Inescutcheons may also be used to bear another's arms in "pretence".In English heraldry the husband of a heraldic heiress, the sole daughter and heiress of an armigerous man (i.e. a lady without any brothers), rather than impaling his wife's paternal arms as is usual, must place her paternal arms in an escutcheon of pretence in the centre of his own shield as a claim ("pretence") to be the new head of his wife's family, now extinct in the male line. In the next generation the arms are quartered by the son.
A monarch's personal or hereditary arms may be borne on an inescutcheon en surtout over the territorial arms of his/her domains,as in the arms of Spain, the coats of arms of the Danish Royal Family members, the greater coat of arms of Sweden, or the arms of Oliver Cromwell as Lord Protector of the Commonwealth of England (1653–1659). The early Georgian kings of England bore an inescutcheon of the royal arms of Hanover on the arms of the Stuart monarchs of Great Britain, whose territories they now ruled.
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Modern (republican) French heraldry tends to be based on the pelta, a wide form of shield (or gorget) with a small animal head pointing inward at each end.[ citation needed ] This is Roman in origin; although not the shape of their classic shield, many brooches of this shape survive from antiquity.[ citation needed ] A form of pelta appears as a decoration above the head of every official on the Austerlitz table, commissioned by Napoleon for propaganda purposes.[ citation needed ]
The heraldic pelta appeared officially on the cover of the French passport early in the twentieth century, and in the mid-twentieth century as the emblem of the French state in the halls of the United Nations.[ citation needed ][ contradictory ] The Belgian coat of arms uses the same form of shield.[ citation needed ][ contradictory ]
A coat of arms is a heraldic visual design on an escutcheon, surcoat, or tabard. The coat of arms on an escutcheon forms the central element of the full heraldic achievement which in its whole consists of shield, supporters, crest, and motto. A coat of arms is traditionally unique to an individual person, family, state, organization or corporation.
In heraldry, the field (background) of a shield can be divided into more than one area, or subdivision, of different tinctures, usually following the lines of one of the ordinaries and carrying its name. Shields may be divided this way for differencing or for purposes of marshalling, or simply for style. The lines that divide a shield may not always be straight, and there is a system of terminology for describing patterned lines, which is also shared with the heraldic ordinaries. French heraldry takes a different approach in many cases from the one described in this article.
An abatement is a modification of a coat of arms, representing a less-than honorable augmentation, imposed by an heraldic authority or by royal decree for misconduct. The practice of inverting the entire escutcheon of an armiger found guilty of high treason has been attested since the Middle Ages and is generally accepted as reliable, and medieval heraldic sources cite at least one instance of removing an honourable charge from a coat of arms by royal decree as an abatement of honour. Other abatements of honour implied by the addition of dishonourable stains and charges, appearing in late 16th-century texts, have never been reliably attested in actual practice. Additionally, as many heraldic writers note, the use of arms is not compulsory, so armigers are more likely to relinquish a dishonored coat of arms than to advertise their dishonor.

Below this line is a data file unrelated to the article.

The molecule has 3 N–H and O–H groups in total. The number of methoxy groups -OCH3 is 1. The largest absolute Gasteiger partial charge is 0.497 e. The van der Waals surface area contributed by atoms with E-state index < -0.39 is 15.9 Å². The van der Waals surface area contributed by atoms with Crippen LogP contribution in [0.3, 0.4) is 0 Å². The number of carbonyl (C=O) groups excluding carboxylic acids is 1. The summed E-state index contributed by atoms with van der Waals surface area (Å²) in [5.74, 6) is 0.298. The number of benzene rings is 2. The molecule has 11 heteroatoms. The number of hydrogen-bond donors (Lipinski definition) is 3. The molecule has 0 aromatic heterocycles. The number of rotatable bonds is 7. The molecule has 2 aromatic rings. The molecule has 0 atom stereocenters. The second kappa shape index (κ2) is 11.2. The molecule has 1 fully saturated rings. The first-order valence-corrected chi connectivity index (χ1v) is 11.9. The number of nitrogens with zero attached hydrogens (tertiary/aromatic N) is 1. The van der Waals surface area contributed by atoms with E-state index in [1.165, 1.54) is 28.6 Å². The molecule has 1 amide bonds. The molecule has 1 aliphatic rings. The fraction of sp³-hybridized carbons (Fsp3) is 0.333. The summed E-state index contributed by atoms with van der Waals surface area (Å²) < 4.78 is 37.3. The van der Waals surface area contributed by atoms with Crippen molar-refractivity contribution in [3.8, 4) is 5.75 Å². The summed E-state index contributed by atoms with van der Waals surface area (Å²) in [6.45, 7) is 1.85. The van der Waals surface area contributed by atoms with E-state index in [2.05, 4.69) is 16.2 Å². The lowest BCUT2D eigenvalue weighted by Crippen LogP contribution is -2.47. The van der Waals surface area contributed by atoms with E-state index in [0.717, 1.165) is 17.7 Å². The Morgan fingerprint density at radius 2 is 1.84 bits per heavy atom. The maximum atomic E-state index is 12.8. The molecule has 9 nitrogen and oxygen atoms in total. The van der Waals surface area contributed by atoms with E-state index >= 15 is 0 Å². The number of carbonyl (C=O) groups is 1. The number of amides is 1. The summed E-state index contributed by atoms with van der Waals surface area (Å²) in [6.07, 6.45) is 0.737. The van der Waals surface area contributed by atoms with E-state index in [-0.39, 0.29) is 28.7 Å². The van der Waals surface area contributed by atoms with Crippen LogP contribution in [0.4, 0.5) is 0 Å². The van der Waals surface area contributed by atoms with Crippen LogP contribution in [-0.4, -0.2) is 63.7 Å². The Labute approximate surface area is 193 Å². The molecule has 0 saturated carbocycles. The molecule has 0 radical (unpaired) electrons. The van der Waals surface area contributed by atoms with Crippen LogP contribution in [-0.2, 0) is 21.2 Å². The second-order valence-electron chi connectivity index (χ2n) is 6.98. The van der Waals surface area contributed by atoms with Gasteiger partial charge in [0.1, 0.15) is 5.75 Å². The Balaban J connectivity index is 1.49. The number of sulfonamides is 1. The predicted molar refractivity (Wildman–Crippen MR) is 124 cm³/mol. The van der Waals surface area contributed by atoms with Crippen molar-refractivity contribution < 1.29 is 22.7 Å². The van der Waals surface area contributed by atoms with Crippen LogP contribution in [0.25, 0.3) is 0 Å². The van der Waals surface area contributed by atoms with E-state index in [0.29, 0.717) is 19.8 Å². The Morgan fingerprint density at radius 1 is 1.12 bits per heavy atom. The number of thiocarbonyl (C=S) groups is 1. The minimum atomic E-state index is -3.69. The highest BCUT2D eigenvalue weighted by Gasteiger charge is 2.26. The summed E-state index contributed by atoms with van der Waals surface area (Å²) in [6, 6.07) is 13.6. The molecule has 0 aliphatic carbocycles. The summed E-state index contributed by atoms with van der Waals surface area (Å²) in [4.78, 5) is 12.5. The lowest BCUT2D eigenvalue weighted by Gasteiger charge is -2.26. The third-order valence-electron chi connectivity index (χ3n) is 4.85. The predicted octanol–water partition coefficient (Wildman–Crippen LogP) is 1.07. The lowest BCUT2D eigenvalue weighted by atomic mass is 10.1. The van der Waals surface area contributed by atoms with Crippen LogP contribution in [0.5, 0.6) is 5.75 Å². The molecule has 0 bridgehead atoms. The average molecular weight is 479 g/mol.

In heraldry, cadency is any systematic way to distinguish arms displayed by decendants of the holder of a coat of arms when those family members have not been granted arms in their own right. Cadency is necessary in heraldic systems in which a given design may be owned by only one person at any time, generally the head of the senior line of a particular family. As an armiger's arms may be used 'by courtesy', either by children or spouses, while they are still living, some form of differencing may be required so as not to confuse them with the original undifferenced or "plain coat" arms. Historically, arms were only heritable by males and therefore cadency marks had relevance to daughters; in the modern era, Canadian and Irish heraldry include daughters in cadency. These differences are formed by adding to the arms small and inconspicuous marks called brisures, similar to charges but smaller. They are placed on the fess-point, or in-chief in the case of the label. Brisures are generally exempt from the rule of tincture. One of the best examples of usage from the medieval period is shown on the seven Beauchamp cadets in the stained-glass windows of St Mary's Church, Warwick.
In heraldry, an ordinary is a simple geometrical figure, bounded by straight lines and running from side to side or top to bottom of the shield. There are also some geometric charges known as subordinaries, which have been given lesser status by some heraldic writers, though most have been in use as long as the traditional ordinaries. Diminutives of ordinaries and some subordinaries are charges of the same shape, though thinner. Most of the ordinaries are theoretically said to occupy one-third of the shield; but this is rarely observed in practice, except when the ordinary is the only charge.
In heraldry, a charge is any emblem or device occupying the field of an escutcheon (shield). This may be a geometric design or a symbolic representation of a person, animal, plant, object or other device. In French blazon, the ordinaries are called pièces while other charges are called meubles.